Sheeba decided to try her hand on the bike and surprisingly she took to it like a natural, and within no time she was cruising along as though she had done this all her life. I took over from her over a rough patch. I was discussing something with her, I lost concentration and had the most spectacular crash of the trip. There was no damage done but the drama involving the crash, Sheeba’s almost diving over my head right in the middle of a puddle and Aby’s roaring laughter (once he was assured that all were safe) made it animated discussion through rest of the day. We were lucky that none of the others were around to witness it. I was worried Sheeba might be angry and would want to return to the SUV.

“Sit behind me. I think I can ride better than you.”

Wow! Talk about an anticlimax. Well, I loved such reactions and was only too happy to oblige.We caught up with rest of the group a short distance before Losar on a flat plain near a lake. We were in the mood to fool around. Flicking stones was fun for a while, trick photo sessions were amusing, Aby recounting Sheeba’s crash was hilarious but after all that, we decided to have a high altitude race. We chose the track, got into position and Jocy started us off. In classic comic timing, as Jocy counted us down, Prithvi took a tumble and along with tripped Anurag. In less than 10 seconds, the race turned into a mass of laughing bodies, gasping for breath as uncontrollable fits convulsed our bodies.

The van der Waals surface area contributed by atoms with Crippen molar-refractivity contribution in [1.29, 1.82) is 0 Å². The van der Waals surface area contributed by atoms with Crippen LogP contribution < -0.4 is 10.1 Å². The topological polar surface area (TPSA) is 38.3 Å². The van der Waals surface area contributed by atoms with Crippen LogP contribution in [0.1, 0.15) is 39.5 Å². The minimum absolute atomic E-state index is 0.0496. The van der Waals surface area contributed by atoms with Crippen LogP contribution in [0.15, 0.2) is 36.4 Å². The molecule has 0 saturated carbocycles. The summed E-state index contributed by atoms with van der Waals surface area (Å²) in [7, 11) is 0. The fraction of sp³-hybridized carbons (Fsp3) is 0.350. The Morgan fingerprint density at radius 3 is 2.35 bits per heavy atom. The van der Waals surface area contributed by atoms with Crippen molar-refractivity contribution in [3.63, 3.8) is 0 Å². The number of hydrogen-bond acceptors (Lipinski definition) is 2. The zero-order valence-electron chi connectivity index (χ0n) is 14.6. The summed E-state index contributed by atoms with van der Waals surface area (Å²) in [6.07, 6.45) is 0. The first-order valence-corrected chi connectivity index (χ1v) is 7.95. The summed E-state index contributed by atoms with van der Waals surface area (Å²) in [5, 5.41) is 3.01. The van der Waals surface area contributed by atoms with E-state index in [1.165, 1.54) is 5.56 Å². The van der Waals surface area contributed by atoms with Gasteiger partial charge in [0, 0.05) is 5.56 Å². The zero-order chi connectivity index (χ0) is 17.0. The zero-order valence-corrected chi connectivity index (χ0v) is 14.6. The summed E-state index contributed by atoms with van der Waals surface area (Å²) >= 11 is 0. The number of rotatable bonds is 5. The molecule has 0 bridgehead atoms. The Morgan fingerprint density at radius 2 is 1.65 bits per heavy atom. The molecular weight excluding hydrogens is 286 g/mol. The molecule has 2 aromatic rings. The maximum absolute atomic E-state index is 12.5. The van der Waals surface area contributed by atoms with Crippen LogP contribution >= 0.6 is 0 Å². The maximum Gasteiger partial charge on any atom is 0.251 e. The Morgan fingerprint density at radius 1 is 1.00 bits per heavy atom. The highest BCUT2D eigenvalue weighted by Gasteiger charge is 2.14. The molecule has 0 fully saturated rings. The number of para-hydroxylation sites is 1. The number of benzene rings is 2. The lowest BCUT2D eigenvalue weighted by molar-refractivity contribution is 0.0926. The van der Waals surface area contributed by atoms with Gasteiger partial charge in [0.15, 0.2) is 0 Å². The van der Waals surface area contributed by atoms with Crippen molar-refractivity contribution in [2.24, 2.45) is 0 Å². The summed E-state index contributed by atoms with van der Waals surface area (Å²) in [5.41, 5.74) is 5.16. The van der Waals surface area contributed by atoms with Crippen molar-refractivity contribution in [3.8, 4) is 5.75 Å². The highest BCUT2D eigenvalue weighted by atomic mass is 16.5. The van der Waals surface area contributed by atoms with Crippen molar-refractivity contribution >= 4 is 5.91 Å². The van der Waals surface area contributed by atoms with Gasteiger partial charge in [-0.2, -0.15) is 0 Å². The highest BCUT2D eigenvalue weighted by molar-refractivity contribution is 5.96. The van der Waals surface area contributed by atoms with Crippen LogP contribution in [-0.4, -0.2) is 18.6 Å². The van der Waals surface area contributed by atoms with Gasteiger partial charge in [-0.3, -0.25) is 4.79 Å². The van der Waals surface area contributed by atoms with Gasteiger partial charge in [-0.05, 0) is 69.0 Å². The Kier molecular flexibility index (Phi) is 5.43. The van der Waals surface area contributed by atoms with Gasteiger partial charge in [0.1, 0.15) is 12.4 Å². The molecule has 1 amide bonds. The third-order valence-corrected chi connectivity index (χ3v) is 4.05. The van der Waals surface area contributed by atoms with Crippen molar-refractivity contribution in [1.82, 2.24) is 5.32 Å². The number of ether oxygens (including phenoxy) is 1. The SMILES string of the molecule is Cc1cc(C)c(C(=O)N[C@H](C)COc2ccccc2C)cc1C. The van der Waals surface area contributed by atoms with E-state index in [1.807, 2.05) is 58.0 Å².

Further riding, along spectacular vistas, some amazing bunched synchronized riding saw us whipping across the end of Spiti valley and upwards towards Losar and Kunzum La. We were seeing more snow now that we had begun to ascend and I remembered a stretch of road, which has walls of ice, a earth mover clearing the stretch at the beginning of each season. We stopped by one, in order to get a film of each bike passing through when Shanky caught my eye and we both looked towards the slope of snow with the same look on our faces- It was sledding time- Not needing any further incentive, I rushed up the slope, sliding along the firm snow. The group soon caught the madness, and the sights of us 10 overgrown children, sliding down a slope of snow, having snow fights and generally fooling around might have scared any passerby but luckily we were the only ones around.

The last stretch of the day could have been called a, “boat trip” rather than a road trip, the bulk of it being under water. It was late in the day and the bright sunshine caused the glaciers to melt, and as the day wore on, more and more of the road was flooded by the melting flow of the glaciers. This is why we called this trip a “road trip through the land of dancing rivers.” Everyone was far more confident and accustomed to the motorcycle by now, and faced the challenge with excitement, all of them coming through unfazed, but drenched.

Sam Song hotel had an inviting fire, blazing outside. I hurriedly checked out the dorm, fixed the price, ordered dinner, dying to get out of my wet shoes and thaw my numb feet. One by one, we changed into warm clothes, entered the warm communal room, chatting with the charming host, savoring our drink and relishing the hunger spiced food.

A perfect setting for a night of well earned dreams.